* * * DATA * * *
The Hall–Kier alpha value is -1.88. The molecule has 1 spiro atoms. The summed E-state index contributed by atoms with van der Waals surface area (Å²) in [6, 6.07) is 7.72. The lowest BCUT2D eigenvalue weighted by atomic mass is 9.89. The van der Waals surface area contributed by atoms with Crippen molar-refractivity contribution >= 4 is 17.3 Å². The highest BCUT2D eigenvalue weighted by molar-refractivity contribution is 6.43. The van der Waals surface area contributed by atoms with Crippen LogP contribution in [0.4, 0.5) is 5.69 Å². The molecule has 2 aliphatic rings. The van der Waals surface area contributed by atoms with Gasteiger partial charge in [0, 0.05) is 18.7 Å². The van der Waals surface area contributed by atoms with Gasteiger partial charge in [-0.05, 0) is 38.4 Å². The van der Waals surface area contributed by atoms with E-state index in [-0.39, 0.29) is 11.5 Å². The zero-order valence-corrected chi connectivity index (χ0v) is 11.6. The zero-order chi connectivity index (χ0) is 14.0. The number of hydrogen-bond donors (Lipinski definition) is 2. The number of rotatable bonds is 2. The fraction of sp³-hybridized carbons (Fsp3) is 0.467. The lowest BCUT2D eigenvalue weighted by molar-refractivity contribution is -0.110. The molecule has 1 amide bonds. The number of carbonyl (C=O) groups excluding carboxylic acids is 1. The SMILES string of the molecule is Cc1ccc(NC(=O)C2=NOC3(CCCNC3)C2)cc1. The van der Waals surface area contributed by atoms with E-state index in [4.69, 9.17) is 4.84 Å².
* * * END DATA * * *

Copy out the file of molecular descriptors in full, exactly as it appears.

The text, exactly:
The Hall–Kier alpha value is -1.88. The molecule has 1 spiro atoms. The summed E-state index contributed by atoms with van der Waals surface area (Å²) in [6, 6.07) is 7.72. The lowest BCUT2D eigenvalue weighted by atomic mass is 9.89. The van der Waals surface area contributed by atoms with Crippen molar-refractivity contribution >= 4 is 17.3 Å². The highest BCUT2D eigenvalue weighted by molar-refractivity contribution is 6.43. The van der Waals surface area contributed by atoms with Crippen LogP contribution in [0.4, 0.5) is 5.69 Å². The molecule has 2 aliphatic rings. The van der Waals surface area contributed by atoms with Gasteiger partial charge in [0, 0.05) is 18.7 Å². The van der Waals surface area contributed by atoms with Gasteiger partial charge in [-0.05, 0) is 38.4 Å². The van der Waals surface area contributed by atoms with E-state index in [-0.39, 0.29) is 11.5 Å². The zero-order valence-corrected chi connectivity index (χ0v) is 11.6. The zero-order chi connectivity index (χ0) is 14.0. The number of hydrogen-bond donors (Lipinski definition) is 2. The number of rotatable bonds is 2. The fraction of sp³-hybridized carbons (Fsp3) is 0.467. The lowest BCUT2D eigenvalue weighted by molar-refractivity contribution is -0.110. The molecule has 1 amide bonds. The number of carbonyl (C=O) groups excluding carboxylic acids is 1. The SMILES string of the molecule is Cc1ccc(NC(=O)C2=NOC3(CCCNC3)C2)cc1. The van der Waals surface area contributed by atoms with E-state index in [4.69, 9.17) is 4.84 Å².